this acid combining with the lime
and forming nitrate of lime, years
ago, furnished, the only source
from which the saltpetre (nitrate of
pott h) for making gunpowder was
In the compost heap we provide
the food tor the germs whose pur
pose in nature, as we have learned
quite recently, is to change the
ammonia of decaying matters into
nitrous acid, and then into nitric
aoid, which is the special nitro
genous food for plants. And this
recent knowledge explains! the
reason why the composts made by
the old farmers were so valuable,
and such an economical method of
improving the soil. Not under
standing this, we have to a large
extent, ignored this practice, but
how it is necessary to reinstate it
as one of the most profitable
methods of making manure.
Every plant that grows contains
J the gathered elements of the fool
upon which it has grown. We
know that the ashes of trees and
plants, for instance, contain most
valuable fertilizing properties,
and necessarily the tree or plant
itself must contain the same ele
ments. And more, because some
thing is lost in the burning, and
this happens to be the very valu
able nitrogenous substances. Thus,
weeds, decaying wood,, leaves and
all such matters, leaf mould,
swamp muck, earth from ditches,
old barnyards and from fence
rows, all heaped, with a small
quantity of stable manure to
start the action and lime to fix
the nitric acid produced, will
[ make a richer mauure than that
SrlaCvl? ...w.^n Fvu?.-Ovo-ot^Uloc.
And just now, when the profit of
feeding cattle is small, this fact is
worthy of the notice of every far
mer. Weeds should be cut be
fore the blossom has_matured, so
as to avoid seeding the ground
again, for it is not true, as is often
thought, that the heat of a man
ure heap will destory weed seeds, j
To make as much manure as posai- j
hie in this way, it often becomes ^
desirable to add to these heaps,
for the enrichment of the compost,
other fertilizers purchased for the
purpose, such as superphosphate,
plaster and even yard manure, y
The compost heap is the farmer's (
savings bank, in which he may f
deposit small savings as well as ]
larger sums. 3
With good mangement, this
work may go on all the winter,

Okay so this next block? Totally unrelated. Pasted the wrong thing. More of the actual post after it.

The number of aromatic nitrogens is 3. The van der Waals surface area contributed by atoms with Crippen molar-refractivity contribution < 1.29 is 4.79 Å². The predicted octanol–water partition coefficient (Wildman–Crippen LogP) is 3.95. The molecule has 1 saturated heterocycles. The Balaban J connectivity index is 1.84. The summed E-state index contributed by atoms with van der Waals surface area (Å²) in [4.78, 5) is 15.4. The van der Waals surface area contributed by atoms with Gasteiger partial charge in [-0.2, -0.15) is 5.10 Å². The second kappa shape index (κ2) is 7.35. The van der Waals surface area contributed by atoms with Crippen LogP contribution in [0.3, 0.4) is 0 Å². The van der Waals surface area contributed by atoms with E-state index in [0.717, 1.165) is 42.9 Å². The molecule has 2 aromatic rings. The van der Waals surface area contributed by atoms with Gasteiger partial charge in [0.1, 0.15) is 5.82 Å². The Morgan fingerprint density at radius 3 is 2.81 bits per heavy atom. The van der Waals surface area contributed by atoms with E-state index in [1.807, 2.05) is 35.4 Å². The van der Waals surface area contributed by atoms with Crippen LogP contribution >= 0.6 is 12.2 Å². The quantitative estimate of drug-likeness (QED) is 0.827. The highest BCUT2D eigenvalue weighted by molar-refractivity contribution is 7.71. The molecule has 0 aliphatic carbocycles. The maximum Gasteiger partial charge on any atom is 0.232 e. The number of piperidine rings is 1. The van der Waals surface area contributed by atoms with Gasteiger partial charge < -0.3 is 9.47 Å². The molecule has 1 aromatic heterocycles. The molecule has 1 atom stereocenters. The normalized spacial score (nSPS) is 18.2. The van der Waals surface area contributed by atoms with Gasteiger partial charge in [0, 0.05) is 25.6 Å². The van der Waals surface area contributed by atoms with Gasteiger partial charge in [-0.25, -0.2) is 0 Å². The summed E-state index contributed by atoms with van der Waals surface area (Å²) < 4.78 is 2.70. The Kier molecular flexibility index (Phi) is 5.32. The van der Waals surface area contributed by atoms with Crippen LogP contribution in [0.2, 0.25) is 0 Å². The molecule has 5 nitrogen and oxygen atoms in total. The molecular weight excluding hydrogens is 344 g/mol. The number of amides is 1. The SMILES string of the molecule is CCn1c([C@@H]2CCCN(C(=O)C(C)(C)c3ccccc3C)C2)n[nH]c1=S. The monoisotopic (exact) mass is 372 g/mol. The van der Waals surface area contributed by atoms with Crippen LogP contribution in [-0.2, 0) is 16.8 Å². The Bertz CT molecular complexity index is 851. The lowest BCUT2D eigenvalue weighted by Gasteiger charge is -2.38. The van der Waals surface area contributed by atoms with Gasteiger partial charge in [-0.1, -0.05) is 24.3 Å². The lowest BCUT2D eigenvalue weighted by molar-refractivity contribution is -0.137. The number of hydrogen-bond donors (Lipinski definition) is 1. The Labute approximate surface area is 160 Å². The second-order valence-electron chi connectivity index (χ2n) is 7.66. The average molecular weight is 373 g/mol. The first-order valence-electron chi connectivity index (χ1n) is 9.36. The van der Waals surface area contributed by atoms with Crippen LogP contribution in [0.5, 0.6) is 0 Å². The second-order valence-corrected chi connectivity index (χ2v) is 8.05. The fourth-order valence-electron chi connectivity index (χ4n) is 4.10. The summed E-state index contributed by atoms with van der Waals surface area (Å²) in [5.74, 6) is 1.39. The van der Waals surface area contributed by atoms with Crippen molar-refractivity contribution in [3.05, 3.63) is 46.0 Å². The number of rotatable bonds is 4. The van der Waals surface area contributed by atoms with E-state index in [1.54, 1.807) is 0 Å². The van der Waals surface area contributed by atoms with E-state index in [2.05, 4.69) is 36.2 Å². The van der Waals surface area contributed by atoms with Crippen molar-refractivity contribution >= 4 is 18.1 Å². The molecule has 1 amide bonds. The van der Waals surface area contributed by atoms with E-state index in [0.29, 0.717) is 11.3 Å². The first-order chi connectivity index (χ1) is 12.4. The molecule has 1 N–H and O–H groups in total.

for the heate evolved will prevent
freezing. Inornate rial s are mixed
evenly, so that they are brought
into contact as much as possible, j t
for it is easily understood that | ]
each one has its special work to
perform. The heap is made fiat
and broad, so that the air can 1
gain access to it and furnish the c
nitrogen that the germs use for 8
their special purpose. It must be J
kept moist so that the heat will *
not kill the usoful ones, at least,
to give better opportunity.for the c
work of these little helpers. This c
is done by beginning at one end of I
the heap and turning the * outside ?
in and so going through . to the v
other end. We now know the truth
of what was a common adage for ?
years, that l?ge compost heaps are E
a measure of the farmer's crops.- v
S. Henro, in American Agricul- B
Henry Clews* Forecast.
NEW YCRK, Oct. 10.-On Sep- 1
tember 16 we issued the following .
bulletin to our customers on the
cotton market :
"The agricultural bureau report
to September, inclusive, reduces
the acreage and condition of the g
crop so as to reach the assumption 0
that this year's product may not a
exceed 6,500,090 bales and may \?
even be materially lessened in the a
event of early frosts. Added to ?]
this 1,500,000 bales left over from
last year's crop, makes a total of r
8,000,000 bales. The world's con- 0
sumption has now reached 8,500,- p
000 bales, so that the prospects are e
that instead of this country having g
an excess of cotton this year, as in t
the two previous years, there will I
not be enough to supply the de- (
mand. When this situation is
realized in the cotton market it
will soon be found that there will
be more buyers for it upon its
merits than, as of late, sellers on
its supposed demerits.
Those that bought at the time
advised would have made 83 points,
equal to $415 on each 100 bales, as
there has been a steady advance
from that time up to date. w :
50 boxes wrapped and unwrap
ped Soap. E. J. NORRIS.
>R. WHATLEY'S GOOBERS.
BB PUBLISHED .BY BEQUEST.
Ve hain't got now the things we had,
We don't live like we useter;
Ve miss the eggs, likewise the ham,
And yaller-legged rooster,
The watermelon days are gone,
And things look kind o' jubus
"he only fruit that's left us now,
Is Dr. Whatley's goobers.
iut they are good-those goober peas- |
Sweet, tender, and nutritious;.
They're parched to suit the taste of all- |
By gum, they are delicious.
They're good for each and every ill,
That all mankind is heir tp;
lo Dr. Jennings recommends,
And Whatley says he'll swear to.
Iis new pint measure holds a quart;
He bought it for the 'casion ;
lbw he can heap the glass so high,
Hit beats out all Creation ! .
Ie sells 'em cheap and gives a heap- j
Try, if you've got a mind to;